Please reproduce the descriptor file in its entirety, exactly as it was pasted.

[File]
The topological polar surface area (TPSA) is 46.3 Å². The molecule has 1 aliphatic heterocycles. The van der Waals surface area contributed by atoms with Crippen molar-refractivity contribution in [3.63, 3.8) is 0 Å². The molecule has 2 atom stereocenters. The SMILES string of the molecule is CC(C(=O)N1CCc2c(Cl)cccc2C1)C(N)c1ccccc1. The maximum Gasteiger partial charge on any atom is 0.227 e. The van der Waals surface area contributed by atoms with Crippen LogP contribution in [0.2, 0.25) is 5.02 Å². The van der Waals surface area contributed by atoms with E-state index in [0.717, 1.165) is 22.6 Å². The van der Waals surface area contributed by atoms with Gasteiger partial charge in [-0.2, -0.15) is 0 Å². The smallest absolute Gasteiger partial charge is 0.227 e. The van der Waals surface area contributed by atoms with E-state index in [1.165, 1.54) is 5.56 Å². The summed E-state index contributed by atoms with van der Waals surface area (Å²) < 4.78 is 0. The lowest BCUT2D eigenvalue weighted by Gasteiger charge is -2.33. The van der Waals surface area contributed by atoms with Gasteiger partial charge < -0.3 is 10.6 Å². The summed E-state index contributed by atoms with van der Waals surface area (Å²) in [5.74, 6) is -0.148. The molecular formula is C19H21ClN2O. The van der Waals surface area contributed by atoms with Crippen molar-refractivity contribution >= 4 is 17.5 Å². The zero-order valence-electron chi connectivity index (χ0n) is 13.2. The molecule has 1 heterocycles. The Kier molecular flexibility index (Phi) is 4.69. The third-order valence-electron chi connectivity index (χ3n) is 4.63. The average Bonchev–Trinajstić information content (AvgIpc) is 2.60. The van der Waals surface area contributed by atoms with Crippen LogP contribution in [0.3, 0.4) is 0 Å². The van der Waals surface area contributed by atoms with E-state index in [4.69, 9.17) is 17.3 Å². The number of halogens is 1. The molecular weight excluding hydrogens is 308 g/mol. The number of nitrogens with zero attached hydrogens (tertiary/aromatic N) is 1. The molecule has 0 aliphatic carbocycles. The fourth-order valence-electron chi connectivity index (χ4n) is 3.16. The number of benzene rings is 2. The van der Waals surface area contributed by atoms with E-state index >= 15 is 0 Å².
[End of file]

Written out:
The topological polar surface area (TPSA) is 46.3 Å². The molecule has 1 aliphatic heterocycles. The van der Waals surface area contributed by atoms with Crippen molar-refractivity contribution in [3.63, 3.8) is 0 Å². The molecule has 2 atom stereocenters. The SMILES string of the molecule is CC(C(=O)N1CCc2c(Cl)cccc2C1)C(N)c1ccccc1. The maximum Gasteiger partial charge on any atom is 0.227 e. The van der Waals surface area contributed by atoms with Crippen LogP contribution in [0.2, 0.25) is 5.02 Å². The van der Waals surface area contributed by atoms with E-state index in [0.717, 1.165) is 22.6 Å². The van der Waals surface area contributed by atoms with Gasteiger partial charge in [-0.2, -0.15) is 0 Å². The smallest absolute Gasteiger partial charge is 0.227 e. The van der Waals surface area contributed by atoms with E-state index in [1.165, 1.54) is 5.56 Å². The summed E-state index contributed by atoms with van der Waals surface area (Å²) < 4.78 is 0. The lowest BCUT2D eigenvalue weighted by Gasteiger charge is -2.33. The van der Waals surface area contributed by atoms with Gasteiger partial charge < -0.3 is 10.6 Å². The summed E-state index contributed by atoms with van der Waals surface area (Å²) in [5.74, 6) is -0.148. The molecular formula is C19H21ClN2O. The van der Waals surface area contributed by atoms with Crippen molar-refractivity contribution >= 4 is 17.5 Å². The zero-order valence-electron chi connectivity index (χ0n) is 13.2. The molecule has 1 heterocycles. The Kier molecular flexibility index (Phi) is 4.69. The third-order valence-electron chi connectivity index (χ3n) is 4.63. The average Bonchev–Trinajstić information content (AvgIpc) is 2.60. The van der Waals surface area contributed by atoms with Crippen LogP contribution in [0.3, 0.4) is 0 Å². The van der Waals surface area contributed by atoms with E-state index in [4.69, 9.17) is 17.3 Å². The number of halogens is 1. The molecular weight excluding hydrogens is 308 g/mol. The number of nitrogens with zero attached hydrogens (tertiary/aromatic N) is 1. The molecule has 0 aliphatic carbocycles. The fourth-order valence-electron chi connectivity index (χ4n) is 3.16. The number of benzene rings is 2. The van der Waals surface area contributed by atoms with E-state index >= 15 is 0 Å².